By Peter Marcus, DENVER DAILY NEWS
Uncertainty remains over how revenue collected from a controversial voter-approved city ordinance that requires police officers to impound the cars of unlicensed drivers will be spent to create additional impound space.
When Denver voters in 2008 approved Initiative 100, they also approved a $100 land acquisition fee intended to be used to purchase or lease additional impound space. Denver’s impound lot holds 2,082 vehicles. But the lot is often near capacity, and space has always been a factor for the Denver Sheriff’s Department, which maintains the lot.
Earlier this year, discussions were taking place over where to build a new impound lot. One proposal was to build the lot near the existing lot at 5160 York St. But neighbors of the Elyria Neighborhood complained and pointed out that a FasTracks station is planned for 48th and Brighton, which has the potential to transform the neighborhood through transit-oriented development.
Since then, discussions have fizzled, said Capt. Frank Gale, spokesman for the Denver Sheriff’s Department. Despite ongoing capacity problems and the continued collection of the $100 land acquisition fee from unlicensed drivers, Gale said the department does not have an immediate need to expand the lot.
“The way things are going right now there’s not an imminent need to expand, said Gale. “I-100 is law, it’s being enforced, vehicles are being impounded, and there’s no imminent need to create anymore expansion right now.”
Back in April, city officials were discussing overcapacity problems with the impound lot, pointing out that the city was having trouble selling abandoned cars from the impound lot. The city holds about two public auctions per month.
For reasons unknown to city officials, more vehicles are being left abandoned at the impound lot. They believe I-100 is a factor, but also point to reasons such as the down economy. Things got so bad last year that Sheriff’s officials asked that the Denver Police Department only send them vehicles that need to be impounded as evidence in felony crimes.
That resulted in a drop of total impoundments of 18,719 in 2008 to 14,785 in 2009, which equates to a loss in revenue for the city at a time when the mayor has had to manage several budget shortfalls. The city lost about $340,000 as a result of taking in less cars.
Budget officials have said that if the city were to build a new impound lot, the city would make an estimated $400,000 in additional revenue from increased impoundments.
Councilwoman Jeanne Faatz believes that a stalled proposal by Councilmen Paul Lopez and Doug Linkhart to repeal I-100 is affecting progress on building a new impound lot or expanding the existing lot.
“The sheriff’s department explained it has been put in a bind by the Lopez/Linkhart proposal to repeal Initiative 100,” Faatz recently wrote to a constituent. “The sheriff’s department needs to know whether to plan for the capacity continuation that I-100 would require, or plan for lesser needs. Projections could affect location.”
Linkhart told the Denver Daily News last week that the proposal to repeal the ordinance has stalled, but said he is still interested in moving it forward, possibly as a voter-referred ballot proposal. The deadline has passed for the proposal to make the November ballot.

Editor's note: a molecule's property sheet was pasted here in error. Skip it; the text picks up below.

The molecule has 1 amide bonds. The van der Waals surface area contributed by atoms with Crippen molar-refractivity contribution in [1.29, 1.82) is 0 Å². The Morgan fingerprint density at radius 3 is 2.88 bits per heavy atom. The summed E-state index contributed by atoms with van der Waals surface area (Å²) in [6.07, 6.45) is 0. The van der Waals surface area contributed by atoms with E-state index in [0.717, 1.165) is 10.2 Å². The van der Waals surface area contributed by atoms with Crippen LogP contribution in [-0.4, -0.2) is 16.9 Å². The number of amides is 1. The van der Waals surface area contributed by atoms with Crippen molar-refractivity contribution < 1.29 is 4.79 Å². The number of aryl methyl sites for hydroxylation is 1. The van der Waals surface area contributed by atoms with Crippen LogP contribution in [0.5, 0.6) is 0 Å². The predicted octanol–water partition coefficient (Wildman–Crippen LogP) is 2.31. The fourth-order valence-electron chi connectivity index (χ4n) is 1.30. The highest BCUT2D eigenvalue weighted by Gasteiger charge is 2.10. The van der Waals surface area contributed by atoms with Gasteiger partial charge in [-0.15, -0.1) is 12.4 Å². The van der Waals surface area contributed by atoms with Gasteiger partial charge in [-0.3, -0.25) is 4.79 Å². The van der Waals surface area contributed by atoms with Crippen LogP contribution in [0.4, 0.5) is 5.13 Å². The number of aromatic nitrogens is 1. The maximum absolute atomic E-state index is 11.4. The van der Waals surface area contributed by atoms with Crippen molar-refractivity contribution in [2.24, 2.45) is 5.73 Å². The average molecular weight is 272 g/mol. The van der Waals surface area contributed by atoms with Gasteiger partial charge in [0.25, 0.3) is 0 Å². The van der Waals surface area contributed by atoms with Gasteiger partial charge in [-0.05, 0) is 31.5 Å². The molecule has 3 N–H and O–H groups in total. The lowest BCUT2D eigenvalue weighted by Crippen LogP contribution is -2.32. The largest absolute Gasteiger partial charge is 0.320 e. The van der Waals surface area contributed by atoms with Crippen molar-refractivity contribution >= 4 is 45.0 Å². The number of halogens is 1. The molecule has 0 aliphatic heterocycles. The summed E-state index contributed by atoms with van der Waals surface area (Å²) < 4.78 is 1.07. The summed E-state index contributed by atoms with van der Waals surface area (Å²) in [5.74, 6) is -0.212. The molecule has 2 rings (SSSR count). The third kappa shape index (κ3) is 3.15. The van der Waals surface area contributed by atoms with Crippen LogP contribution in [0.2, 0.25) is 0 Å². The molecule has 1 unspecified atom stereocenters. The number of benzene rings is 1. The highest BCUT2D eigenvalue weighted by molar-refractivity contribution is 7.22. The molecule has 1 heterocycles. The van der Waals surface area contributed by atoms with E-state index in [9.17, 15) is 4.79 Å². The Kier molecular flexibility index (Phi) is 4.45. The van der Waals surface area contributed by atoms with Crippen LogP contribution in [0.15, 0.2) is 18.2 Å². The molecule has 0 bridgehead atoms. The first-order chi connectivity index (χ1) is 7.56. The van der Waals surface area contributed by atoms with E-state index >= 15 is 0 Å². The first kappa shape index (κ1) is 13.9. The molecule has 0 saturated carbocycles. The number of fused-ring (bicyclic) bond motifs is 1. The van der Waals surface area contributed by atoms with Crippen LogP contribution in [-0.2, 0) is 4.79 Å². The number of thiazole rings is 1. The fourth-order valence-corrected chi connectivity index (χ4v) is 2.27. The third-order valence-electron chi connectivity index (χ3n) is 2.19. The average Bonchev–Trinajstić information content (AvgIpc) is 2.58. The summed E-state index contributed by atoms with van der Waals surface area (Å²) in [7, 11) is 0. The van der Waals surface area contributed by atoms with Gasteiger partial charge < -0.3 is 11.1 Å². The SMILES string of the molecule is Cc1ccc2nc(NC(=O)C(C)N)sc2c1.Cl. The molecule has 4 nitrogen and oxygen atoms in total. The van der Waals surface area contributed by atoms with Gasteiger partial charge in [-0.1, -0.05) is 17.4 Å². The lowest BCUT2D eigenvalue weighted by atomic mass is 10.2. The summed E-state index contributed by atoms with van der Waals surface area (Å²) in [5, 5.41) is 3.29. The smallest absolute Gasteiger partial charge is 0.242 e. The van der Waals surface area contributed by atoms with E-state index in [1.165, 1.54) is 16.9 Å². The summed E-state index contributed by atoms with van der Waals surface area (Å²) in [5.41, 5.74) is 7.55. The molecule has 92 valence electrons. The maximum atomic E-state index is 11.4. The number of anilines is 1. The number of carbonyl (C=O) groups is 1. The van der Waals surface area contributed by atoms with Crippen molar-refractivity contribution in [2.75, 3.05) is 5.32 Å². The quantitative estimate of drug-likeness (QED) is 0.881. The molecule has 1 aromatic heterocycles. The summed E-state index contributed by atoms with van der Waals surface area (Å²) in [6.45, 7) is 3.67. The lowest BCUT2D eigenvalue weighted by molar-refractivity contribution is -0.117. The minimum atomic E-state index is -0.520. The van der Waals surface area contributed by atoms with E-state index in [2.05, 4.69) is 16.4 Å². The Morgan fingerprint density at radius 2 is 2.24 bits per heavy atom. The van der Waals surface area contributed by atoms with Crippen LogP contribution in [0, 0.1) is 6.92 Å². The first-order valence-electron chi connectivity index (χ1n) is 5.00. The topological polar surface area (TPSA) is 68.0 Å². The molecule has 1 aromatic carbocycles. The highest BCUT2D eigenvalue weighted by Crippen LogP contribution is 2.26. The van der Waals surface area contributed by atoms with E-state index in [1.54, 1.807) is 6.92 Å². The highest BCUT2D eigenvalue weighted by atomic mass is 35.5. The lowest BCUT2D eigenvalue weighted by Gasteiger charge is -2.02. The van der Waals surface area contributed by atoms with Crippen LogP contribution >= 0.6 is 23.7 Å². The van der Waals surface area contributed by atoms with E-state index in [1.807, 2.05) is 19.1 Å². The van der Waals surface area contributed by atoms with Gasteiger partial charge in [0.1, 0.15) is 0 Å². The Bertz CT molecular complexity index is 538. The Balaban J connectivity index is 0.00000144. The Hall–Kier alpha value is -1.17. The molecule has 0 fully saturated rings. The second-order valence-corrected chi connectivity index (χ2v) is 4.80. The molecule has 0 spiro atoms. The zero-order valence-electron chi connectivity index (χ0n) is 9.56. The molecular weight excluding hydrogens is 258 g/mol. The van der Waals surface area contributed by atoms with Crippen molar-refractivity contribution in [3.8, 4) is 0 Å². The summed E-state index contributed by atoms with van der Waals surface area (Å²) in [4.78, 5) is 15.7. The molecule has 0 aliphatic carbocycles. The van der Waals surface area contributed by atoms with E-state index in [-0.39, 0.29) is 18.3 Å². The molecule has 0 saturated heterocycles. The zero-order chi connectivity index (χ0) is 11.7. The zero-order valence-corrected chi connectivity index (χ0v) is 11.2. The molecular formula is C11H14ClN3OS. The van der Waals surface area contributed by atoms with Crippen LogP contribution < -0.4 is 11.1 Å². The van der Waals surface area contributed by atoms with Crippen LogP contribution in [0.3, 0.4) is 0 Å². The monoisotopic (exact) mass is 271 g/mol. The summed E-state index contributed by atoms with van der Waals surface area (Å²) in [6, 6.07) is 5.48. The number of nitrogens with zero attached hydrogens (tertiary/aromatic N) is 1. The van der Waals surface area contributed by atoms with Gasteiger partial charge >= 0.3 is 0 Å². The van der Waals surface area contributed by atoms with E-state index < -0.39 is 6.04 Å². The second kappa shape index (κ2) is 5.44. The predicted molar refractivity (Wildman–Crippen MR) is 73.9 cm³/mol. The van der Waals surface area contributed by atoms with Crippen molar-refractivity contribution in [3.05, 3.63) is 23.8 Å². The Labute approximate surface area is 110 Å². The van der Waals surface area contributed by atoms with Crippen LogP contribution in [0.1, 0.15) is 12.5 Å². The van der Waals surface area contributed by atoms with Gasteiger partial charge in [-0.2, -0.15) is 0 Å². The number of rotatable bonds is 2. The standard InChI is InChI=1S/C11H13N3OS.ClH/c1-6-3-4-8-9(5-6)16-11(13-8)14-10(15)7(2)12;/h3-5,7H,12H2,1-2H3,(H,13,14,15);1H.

“I do think that we should repeal 100,” he said. “There’s costs to the city, there’s costs to individuals, there are unintended consequences that people are dealing with.”
Linkhart said a friend of his recently had their car impounded because an unlicensed mechanic was driving the car. He said it was a very difficult process for his friend to claim the car from the impound lot.
Other controversial stories have raised questions over I-100. An Iraqi war veteran whose car was impounded in 2009 was forced to raise nearly $4,000 to cover bond and fees associated with driving with an expired Missouri driver’s license. Even though the Denver district attorney’s office dismissed the traffic charges, Furman’s car sat in the city’s impound lot because of the ordinance.
Jefferson County resident Daniel Hayes introduced the ordinance to voters in 2008 as a means to cut back on illegal immigration and accidents involving uninsured drivers. Because undocumented immigrants don’t likely have a valid driver’s license, he figured requiring police officers to impound the cars of unlicensed drivers would do the trick.
To release a car from the city’s vehicle impound lot, drivers must pay $2,500 bond, a land acquisition fee of $100, a processing fee of $30, a $120 tow fee and storage fees.
Hayes attempted to add teeth to the law in 2009 by asking voters to absolutely require police to impound the cars of unlicensed drivers. He said at the time that police officers were using their discretion and not impounding enough of the cars. That initiative failed.
Meanwhile, Lakewood city officials last month referred to voters a vehicle impound ballot initiative to the November ballot. The local police union there has opposed the measure, and the Colorado Association of Chiefs of Police has opposed the measure. Lakewood Mayor Bob Murphy is opposed to the initiative as well.
Several business groups in Lakewood have also come out against the proposal, including the West Chamber of Commerce and the Alameda Gateway Community Association.
Coloradans for Safe Communities, a coalition of business leaders, community groups, public safety advocates and elected officials, has launched a campaign in opposition to the Lakewood ballot proposal.
“I don’t want my family and I getting stranded without our car just because I forgot my wallet, it’s not safe,” said Ken DeBey, a 45-year resident of Lakewood. “I care deeply about my community, and I am very concerned about the negative impacts this impound initiative could have on our city.”